MoH Monday: SSgt David Bellavia
The prestigious Medal of Honor was awarded to David Bellavia, a retired Staff Sergeant of the United States Army, in 2019. During his deployment in Iraq, Bellavia displayed bravery and leadership beyond expectations. He quickly rose through the ranks, eventually being awarded the Medal of Honor. Today, he continues to serve his country, working as a veteran's advocate and sharing his story to inspire future generations.
Bellavia was born November 10, 1975, in Buffalo, New York. After high school, he attended Franklin Pierce University and the University of Buffalo, studying both biology and theater. His grandfather, who served in World War II and earned the Bronze Star Medal for his actions at Normandy, always inspired Bellavia.
In 1999, Bellavia enlisted in the United States Army and became an infantryman. In 2001, he considered leaving the military when members of his family began to experience medical hardships. However, after the terrorist attacks of 9/11, Bellavia decided that he needed to continue his service.
In 2003, the Army deployed him to serve in Operation Iraqi Freedom and assigned him to 3rd Platoon, Alpha Company, 2nd Battalion, 2nd Infantry Regiment, 3rd Brigade Combat Team, 1st Infantry Division.
Medal of Honor Action
With heightened urgency and bravery, Bellavia served as a fearless squad leader during Operation Phantom Fury in Fallujah, Iraq on November 10, 2004. The mission was critical: to clear out a cluster of buildings suspected to be sheltering deadly insurgent fighters. Despite the team's expectation of receiving fire support from a Bradley, disaster struck when the support vehicle's cannon malfunctioned, leaving the team vulnerable and without backup.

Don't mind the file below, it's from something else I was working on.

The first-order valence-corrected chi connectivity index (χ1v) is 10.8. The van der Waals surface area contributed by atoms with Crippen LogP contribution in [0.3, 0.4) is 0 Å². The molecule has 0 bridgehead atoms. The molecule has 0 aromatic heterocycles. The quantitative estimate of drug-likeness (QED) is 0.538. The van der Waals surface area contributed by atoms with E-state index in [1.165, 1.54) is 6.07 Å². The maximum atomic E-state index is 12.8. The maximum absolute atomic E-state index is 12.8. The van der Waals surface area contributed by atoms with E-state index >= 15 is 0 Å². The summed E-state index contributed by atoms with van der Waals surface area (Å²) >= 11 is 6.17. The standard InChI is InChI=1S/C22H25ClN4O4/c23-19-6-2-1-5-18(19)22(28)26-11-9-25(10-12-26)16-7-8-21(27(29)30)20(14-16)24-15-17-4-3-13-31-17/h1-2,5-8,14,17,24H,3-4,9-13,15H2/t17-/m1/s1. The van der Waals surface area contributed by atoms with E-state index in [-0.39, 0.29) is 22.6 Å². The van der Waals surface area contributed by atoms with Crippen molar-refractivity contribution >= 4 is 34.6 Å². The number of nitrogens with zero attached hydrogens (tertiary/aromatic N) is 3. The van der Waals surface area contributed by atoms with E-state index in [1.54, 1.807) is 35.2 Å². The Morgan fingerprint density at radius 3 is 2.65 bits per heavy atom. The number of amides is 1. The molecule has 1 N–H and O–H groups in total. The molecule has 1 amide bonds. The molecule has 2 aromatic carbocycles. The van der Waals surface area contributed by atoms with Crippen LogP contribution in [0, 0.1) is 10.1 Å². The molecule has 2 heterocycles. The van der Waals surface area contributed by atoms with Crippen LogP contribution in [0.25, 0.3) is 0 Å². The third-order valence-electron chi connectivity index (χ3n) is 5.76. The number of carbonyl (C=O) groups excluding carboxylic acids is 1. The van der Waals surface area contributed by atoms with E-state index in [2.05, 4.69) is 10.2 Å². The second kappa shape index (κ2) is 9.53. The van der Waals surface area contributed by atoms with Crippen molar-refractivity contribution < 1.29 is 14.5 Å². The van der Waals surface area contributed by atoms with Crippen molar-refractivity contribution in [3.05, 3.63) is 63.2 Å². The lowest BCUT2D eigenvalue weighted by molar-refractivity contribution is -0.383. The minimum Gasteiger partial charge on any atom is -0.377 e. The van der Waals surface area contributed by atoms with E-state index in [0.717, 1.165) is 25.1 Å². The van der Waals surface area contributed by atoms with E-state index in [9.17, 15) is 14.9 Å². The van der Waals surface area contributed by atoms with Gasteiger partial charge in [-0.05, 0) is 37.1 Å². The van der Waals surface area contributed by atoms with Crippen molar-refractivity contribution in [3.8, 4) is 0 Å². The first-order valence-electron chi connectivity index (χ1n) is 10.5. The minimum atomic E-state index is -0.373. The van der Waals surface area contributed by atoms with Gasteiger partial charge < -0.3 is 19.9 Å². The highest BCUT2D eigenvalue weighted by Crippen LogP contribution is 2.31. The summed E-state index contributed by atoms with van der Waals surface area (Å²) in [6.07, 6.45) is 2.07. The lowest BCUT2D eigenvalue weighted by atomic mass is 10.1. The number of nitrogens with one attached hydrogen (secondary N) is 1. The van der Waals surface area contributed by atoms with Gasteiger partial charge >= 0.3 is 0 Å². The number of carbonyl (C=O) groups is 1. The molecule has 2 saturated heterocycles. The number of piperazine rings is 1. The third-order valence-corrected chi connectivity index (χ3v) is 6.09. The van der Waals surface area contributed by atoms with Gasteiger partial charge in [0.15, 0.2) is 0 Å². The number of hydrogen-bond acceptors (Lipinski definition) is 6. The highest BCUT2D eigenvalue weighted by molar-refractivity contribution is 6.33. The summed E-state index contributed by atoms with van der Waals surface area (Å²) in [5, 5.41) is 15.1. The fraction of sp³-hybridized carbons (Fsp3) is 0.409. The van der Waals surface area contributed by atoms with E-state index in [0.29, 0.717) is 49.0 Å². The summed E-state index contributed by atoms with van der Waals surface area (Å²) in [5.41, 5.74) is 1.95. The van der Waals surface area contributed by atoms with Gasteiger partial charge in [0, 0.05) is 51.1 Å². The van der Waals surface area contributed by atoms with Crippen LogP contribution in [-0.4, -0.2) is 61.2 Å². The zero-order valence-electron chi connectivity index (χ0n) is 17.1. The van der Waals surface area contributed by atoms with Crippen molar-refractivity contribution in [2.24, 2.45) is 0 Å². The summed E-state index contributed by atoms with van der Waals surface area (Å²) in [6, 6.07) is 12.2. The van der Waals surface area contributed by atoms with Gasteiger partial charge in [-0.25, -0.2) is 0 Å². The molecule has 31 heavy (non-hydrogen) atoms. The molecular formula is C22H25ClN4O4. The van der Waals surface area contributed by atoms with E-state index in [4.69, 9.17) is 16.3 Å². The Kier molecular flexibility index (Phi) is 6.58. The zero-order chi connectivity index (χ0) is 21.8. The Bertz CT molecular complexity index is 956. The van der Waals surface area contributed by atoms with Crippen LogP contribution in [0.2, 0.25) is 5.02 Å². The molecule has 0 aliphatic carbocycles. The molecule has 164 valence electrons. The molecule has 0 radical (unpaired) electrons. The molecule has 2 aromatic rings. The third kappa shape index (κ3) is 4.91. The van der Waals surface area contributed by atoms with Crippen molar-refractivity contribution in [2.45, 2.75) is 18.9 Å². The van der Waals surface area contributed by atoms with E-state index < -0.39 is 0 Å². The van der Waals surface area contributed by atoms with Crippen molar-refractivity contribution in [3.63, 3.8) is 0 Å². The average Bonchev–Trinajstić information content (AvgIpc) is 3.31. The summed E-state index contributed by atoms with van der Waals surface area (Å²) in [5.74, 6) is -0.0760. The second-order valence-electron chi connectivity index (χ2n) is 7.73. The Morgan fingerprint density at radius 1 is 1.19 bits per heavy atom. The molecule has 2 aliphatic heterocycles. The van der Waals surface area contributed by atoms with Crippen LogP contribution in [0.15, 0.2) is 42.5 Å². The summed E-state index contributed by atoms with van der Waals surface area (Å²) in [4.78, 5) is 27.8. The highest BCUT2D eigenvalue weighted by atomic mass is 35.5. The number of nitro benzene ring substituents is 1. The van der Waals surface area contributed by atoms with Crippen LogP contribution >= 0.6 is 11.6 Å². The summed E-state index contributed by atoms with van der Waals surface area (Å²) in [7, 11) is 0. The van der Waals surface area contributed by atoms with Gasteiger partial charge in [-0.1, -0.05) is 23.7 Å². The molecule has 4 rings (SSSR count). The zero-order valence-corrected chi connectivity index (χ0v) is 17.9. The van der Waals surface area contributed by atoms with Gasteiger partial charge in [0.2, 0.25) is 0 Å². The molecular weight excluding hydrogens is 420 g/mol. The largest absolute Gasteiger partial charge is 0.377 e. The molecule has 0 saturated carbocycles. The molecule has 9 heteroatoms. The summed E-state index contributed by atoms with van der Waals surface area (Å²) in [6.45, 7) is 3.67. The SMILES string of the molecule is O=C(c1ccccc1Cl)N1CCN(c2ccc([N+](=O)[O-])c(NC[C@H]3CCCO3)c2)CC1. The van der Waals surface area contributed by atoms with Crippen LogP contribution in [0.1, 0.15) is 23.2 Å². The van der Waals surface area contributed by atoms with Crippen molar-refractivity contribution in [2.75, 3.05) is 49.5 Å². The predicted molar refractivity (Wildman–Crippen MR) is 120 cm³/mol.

As soon as the team entered one of the buildings, they were met with a barrage of enemy fire. Trapped and outnumbered, the American soldiers were in a life-threatening situation. But Bellavia didn't hesitate to take action. He grabbed an M249 SAW machine gun and fought back, slowing the enemy's assault and giving his team a chance to escape out into the road.
Unwilling to abandon his fellow service members, Bellavia requested fire support. Then he bravely ran back into the heart of the danger zone. Armed with a machine gun and grenades, he charged forward. He sought out the enemy combatants and taking them down with his expert marksmanship. Enemy fighters jumped out from every corner. They fired at him relentlessly, but Bellavia remained undaunted, taking out nearly all of them.
Life after the Army
Through his bravery and quick thinking, Bellavia saved his entire squad from certain danger and took out nearly an entire house of enemy combatants. His actions were nothing short of heroic and forever cemented his place in the annals of military history.
On June 7, 2019, President Donald Trump presented Staff Sergeant David Bellavia with the Medal of Honor during a special ceremony at the White House. Bellavia left the miliary in 2005 and became a journalist, reporting on the events of the War on Terror. He went on to write a memoir, House to House, which chronicled his Medal of Honor action.